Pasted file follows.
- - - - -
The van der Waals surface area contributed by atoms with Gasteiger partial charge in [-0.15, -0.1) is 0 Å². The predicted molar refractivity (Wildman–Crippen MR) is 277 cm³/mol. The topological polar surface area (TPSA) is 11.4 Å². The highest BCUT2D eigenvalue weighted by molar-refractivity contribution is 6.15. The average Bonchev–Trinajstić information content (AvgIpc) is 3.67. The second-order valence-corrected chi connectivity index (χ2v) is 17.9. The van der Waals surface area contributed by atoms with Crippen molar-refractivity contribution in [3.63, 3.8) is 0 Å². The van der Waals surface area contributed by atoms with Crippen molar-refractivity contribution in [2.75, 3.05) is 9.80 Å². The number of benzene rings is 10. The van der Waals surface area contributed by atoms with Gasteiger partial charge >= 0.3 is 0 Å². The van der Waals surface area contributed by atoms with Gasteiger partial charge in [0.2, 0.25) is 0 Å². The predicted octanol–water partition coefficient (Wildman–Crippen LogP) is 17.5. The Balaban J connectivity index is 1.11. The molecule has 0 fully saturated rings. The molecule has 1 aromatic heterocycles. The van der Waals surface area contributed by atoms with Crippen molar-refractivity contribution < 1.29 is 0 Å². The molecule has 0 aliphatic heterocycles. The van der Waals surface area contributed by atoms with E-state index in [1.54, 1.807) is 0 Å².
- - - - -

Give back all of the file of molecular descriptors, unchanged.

The van der Waals surface area contributed by atoms with Gasteiger partial charge in [-0.15, -0.1) is 0 Å². The predicted molar refractivity (Wildman–Crippen MR) is 277 cm³/mol. The topological polar surface area (TPSA) is 11.4 Å². The highest BCUT2D eigenvalue weighted by molar-refractivity contribution is 6.15. The average Bonchev–Trinajstić information content (AvgIpc) is 3.67. The second-order valence-corrected chi connectivity index (χ2v) is 17.9. The van der Waals surface area contributed by atoms with Crippen molar-refractivity contribution in [3.63, 3.8) is 0 Å². The van der Waals surface area contributed by atoms with Crippen molar-refractivity contribution in [2.75, 3.05) is 9.80 Å². The number of benzene rings is 10. The van der Waals surface area contributed by atoms with Gasteiger partial charge >= 0.3 is 0 Å². The van der Waals surface area contributed by atoms with Gasteiger partial charge in [0.2, 0.25) is 0 Å². The predicted octanol–water partition coefficient (Wildman–Crippen LogP) is 17.5. The Balaban J connectivity index is 1.11. The molecule has 0 fully saturated rings. The molecule has 1 aromatic heterocycles. The van der Waals surface area contributed by atoms with Crippen molar-refractivity contribution < 1.29 is 0 Å². The molecule has 0 aliphatic heterocycles. The van der Waals surface area contributed by atoms with E-state index in [1.54, 1.807) is 0 Å².